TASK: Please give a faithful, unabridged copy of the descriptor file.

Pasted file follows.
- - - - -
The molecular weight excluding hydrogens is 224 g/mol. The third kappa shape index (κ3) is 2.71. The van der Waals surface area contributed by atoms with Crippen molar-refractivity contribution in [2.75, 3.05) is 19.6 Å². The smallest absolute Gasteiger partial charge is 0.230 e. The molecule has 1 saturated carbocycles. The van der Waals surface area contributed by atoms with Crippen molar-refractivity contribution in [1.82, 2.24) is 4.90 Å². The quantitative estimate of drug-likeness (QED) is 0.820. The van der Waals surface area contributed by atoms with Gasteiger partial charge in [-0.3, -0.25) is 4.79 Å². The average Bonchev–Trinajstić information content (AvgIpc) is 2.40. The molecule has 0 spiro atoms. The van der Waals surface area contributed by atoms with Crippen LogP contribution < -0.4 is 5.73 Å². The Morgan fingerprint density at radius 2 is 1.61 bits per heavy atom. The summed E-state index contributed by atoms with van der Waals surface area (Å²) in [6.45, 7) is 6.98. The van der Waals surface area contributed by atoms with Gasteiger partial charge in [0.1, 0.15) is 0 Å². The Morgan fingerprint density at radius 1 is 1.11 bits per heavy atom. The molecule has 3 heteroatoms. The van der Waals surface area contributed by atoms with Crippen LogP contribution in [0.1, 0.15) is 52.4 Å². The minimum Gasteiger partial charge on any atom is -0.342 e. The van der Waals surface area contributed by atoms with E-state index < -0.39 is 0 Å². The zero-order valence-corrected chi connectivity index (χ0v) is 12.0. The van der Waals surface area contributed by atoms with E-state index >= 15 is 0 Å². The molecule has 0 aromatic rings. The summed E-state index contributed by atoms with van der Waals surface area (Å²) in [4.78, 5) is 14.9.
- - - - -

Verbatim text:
The molecular weight excluding hydrogens is 224 g/mol. The third kappa shape index (κ3) is 2.71. The van der Waals surface area contributed by atoms with Crippen molar-refractivity contribution in [2.75, 3.05) is 19.6 Å². The smallest absolute Gasteiger partial charge is 0.230 e. The molecule has 1 saturated carbocycles. The van der Waals surface area contributed by atoms with Crippen molar-refractivity contribution in [1.82, 2.24) is 4.90 Å². The quantitative estimate of drug-likeness (QED) is 0.820. The van der Waals surface area contributed by atoms with Gasteiger partial charge in [-0.3, -0.25) is 4.79 Å². The average Bonchev–Trinajstić information content (AvgIpc) is 2.40. The molecule has 0 spiro atoms. The van der Waals surface area contributed by atoms with Crippen LogP contribution < -0.4 is 5.73 Å². The Morgan fingerprint density at radius 2 is 1.61 bits per heavy atom. The summed E-state index contributed by atoms with van der Waals surface area (Å²) in [6.45, 7) is 6.98. The van der Waals surface area contributed by atoms with Gasteiger partial charge in [0.1, 0.15) is 0 Å². The Morgan fingerprint density at radius 1 is 1.11 bits per heavy atom. The molecule has 3 heteroatoms. The van der Waals surface area contributed by atoms with Crippen LogP contribution in [0.1, 0.15) is 52.4 Å². The minimum Gasteiger partial charge on any atom is -0.342 e. The van der Waals surface area contributed by atoms with E-state index < -0.39 is 0 Å². The zero-order valence-corrected chi connectivity index (χ0v) is 12.0. The van der Waals surface area contributed by atoms with E-state index >= 15 is 0 Å². The molecule has 0 aromatic rings. The summed E-state index contributed by atoms with van der Waals surface area (Å²) in [4.78, 5) is 14.9.